Over the winter I was impressed with a set of maps created in Los Angeles and in Mexico, respectively, that used geolocation data to pinpoint every known entity where tacos are served.
And of course, as the founder and editor of Michigan’s lone food magazine named after Mexican food, I wanted in on the action. For this, I turned to Alex B. Hill, a part-time faculty member at the urban studies and public health programs at Wayne State University. As the project director of the Detroit Food Map Initiative, he developed a number of food-focused maps that cull publicly available data sets to glean insight around access to fresh food.
Earlier this month, Hill came up with what he calls the “Ultimate Detroit Taco Map,” which pinpoints 359 places that sell tacos within Detroit’s six-county metropolitan statistical area. Of those he found that 204 of those locations were part of national chains — including 136 Taco Bells, 33 Qdobas, 26 Chipotles and nine Del Tacos. The remaining 155 locations were made up of smaller regional chains and independent, locally owned spots. For this exercise, Hill used keywords like “taco,” “Mexican,” and Spanish articles such as “El,” “La” and “Los,” pulling from common “point of interest” datasets, including Safegraph POI, verification using Google Places, and cross-checking with data from alltheplaces.xyz.
Largely absent from the map, were the dozens of taco trucks that are mostly concentrated in Southwest Detroit and Downriver. Unsurprisingly, it’s hard to track these mobile eateries with the search filters we used (after all, not every food truck is named after the food it serves). And while many can be found parked in the same location — rain, snow, or shine 365 days a year — they still lack the permanence enjoyed by brick and mortar restaurants.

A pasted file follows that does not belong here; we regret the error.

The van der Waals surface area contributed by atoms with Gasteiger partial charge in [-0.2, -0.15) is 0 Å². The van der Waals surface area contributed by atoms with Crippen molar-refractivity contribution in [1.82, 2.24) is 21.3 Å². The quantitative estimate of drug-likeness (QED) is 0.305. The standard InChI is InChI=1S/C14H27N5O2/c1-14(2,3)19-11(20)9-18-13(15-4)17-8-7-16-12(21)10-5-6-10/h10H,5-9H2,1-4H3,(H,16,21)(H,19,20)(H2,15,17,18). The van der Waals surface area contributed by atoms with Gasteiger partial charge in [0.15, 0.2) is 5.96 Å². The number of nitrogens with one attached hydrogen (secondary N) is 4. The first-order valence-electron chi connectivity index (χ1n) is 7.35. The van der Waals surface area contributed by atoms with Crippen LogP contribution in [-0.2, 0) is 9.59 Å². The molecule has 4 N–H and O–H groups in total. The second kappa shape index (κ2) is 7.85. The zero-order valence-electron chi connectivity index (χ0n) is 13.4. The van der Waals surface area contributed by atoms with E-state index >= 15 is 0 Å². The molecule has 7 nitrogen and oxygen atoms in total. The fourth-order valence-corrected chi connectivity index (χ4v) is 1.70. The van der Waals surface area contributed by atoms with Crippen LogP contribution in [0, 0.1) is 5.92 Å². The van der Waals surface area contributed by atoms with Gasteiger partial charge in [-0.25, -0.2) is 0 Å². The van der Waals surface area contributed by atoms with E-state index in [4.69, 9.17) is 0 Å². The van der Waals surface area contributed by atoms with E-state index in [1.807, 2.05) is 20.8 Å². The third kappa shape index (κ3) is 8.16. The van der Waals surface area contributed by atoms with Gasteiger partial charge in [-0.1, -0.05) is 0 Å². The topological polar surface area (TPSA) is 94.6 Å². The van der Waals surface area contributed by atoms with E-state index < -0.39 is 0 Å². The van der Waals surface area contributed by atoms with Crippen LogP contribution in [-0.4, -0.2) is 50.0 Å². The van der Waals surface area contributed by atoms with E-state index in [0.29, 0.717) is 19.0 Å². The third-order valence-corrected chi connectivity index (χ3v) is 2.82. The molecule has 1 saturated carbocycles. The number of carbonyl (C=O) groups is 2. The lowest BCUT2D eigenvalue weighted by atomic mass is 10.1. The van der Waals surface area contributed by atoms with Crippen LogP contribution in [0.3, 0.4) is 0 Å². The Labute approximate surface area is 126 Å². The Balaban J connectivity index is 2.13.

Tostada Magazine will continue following the taco trail to build more comprehensive maps in the months to come. In the meantime, enjoy this visual representation of our taco chasing efforts.
A version of this article, which was originally published in The Dig, was made possible through a collaborative storytelling effort with Outlier Media, a Detroit-based service journalism organization. Outlier identifies, reports, and delivers valuable information to empower residents to hold landlords, municipal government, and elected officials accountable for longstanding problems.
Author: Serena Maria Daniels
Serena Maria Daniels is an award-winning journalist based in Detroit. She specializes in reporting on issues that intersect food, identity, and culture.
Find her one Twitter and Instagram @serenamaria36!